As the only flying mammals in the world, bats can make an impressive claim to fame. Eight species of these nocturnal creatures live in Ontario – five of which are hibernate in caves and mines and are being decimated by white-nose syndrome. Agile and predatory, bats are capable of extremely sophisticated bio-sonar. While not widely beloved, bats play a vital part of the ecosystem. Not to mention that by consuming myriad moths and other flying insects, bats help to protect us and agricultural fields from many pests.
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Learn to identify more than 24 common species of Ontario’s beautiful butterflies and moths. Experts and beginners alike will find this popular guide informative and entertaining. Discover important host plants and habitats for your favourite species such monarch butterflies, swallowtail butterflies, tiger moths and luna moths.
Did you know that Ontario has nine species of crayfish? Elusive and all too often overlooked, these fascinating creatures can tell us a lot about what is happening in our aquatic ecosystems. These beautiful guides assist the study of crayfish in the field, highlighting the unique characteristics of each species.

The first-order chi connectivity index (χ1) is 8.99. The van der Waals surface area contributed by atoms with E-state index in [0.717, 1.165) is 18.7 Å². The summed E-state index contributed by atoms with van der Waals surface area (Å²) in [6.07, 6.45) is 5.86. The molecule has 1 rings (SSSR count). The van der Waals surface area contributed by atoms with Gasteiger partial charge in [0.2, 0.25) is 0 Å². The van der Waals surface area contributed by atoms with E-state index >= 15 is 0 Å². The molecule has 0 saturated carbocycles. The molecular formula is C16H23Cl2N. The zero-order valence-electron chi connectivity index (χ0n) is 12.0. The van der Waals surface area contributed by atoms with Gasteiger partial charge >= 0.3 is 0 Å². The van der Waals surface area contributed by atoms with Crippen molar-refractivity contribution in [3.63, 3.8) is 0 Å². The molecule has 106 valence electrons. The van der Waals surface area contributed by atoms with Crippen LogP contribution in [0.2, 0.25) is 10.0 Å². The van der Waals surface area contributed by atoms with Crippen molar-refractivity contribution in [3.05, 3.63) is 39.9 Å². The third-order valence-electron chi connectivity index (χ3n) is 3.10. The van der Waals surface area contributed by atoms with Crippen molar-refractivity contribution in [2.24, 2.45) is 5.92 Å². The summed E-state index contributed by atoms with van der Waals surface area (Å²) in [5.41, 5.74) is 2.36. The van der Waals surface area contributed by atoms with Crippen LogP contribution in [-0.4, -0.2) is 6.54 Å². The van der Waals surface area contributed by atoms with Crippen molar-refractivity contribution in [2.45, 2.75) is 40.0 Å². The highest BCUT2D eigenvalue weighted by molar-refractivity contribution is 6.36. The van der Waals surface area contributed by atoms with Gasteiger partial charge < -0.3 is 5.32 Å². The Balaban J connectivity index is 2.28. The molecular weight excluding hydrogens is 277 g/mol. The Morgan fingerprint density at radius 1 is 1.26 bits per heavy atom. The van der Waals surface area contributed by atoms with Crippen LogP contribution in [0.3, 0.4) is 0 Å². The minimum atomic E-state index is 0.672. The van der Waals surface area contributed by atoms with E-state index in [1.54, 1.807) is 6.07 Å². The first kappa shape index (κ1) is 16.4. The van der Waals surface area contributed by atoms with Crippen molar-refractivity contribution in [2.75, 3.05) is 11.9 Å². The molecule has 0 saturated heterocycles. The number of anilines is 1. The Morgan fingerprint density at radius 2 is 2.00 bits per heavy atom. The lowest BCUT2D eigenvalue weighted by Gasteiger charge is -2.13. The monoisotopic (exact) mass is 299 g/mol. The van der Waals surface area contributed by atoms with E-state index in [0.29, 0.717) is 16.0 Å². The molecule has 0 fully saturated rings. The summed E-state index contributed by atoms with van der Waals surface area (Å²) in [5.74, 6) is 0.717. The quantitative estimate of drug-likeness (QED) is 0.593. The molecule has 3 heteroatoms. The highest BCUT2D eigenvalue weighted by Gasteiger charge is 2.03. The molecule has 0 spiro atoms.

Dragonflies and damselflies are two related and fascinating groups that make up the insect order Odonata. Dragonflies and damselflies are characterized by two pairs of wings, large compound eyes and narrow bodies. Covering 48 species, this popular online guide connects and inspires.
DEPARTMENTS 5 | View from Locke House Front porch wildlife viewing: Wildlife watching at home has its own rewards. By Nancy Clark 8 | Earth Watch Ontario Living Legacy parks; protecting Lake Superior’s waters; monarchs will recover from Mexican freeze; what’s a tree worth. 13 | The Seasoned Pro For the love of turtles: Biologist […]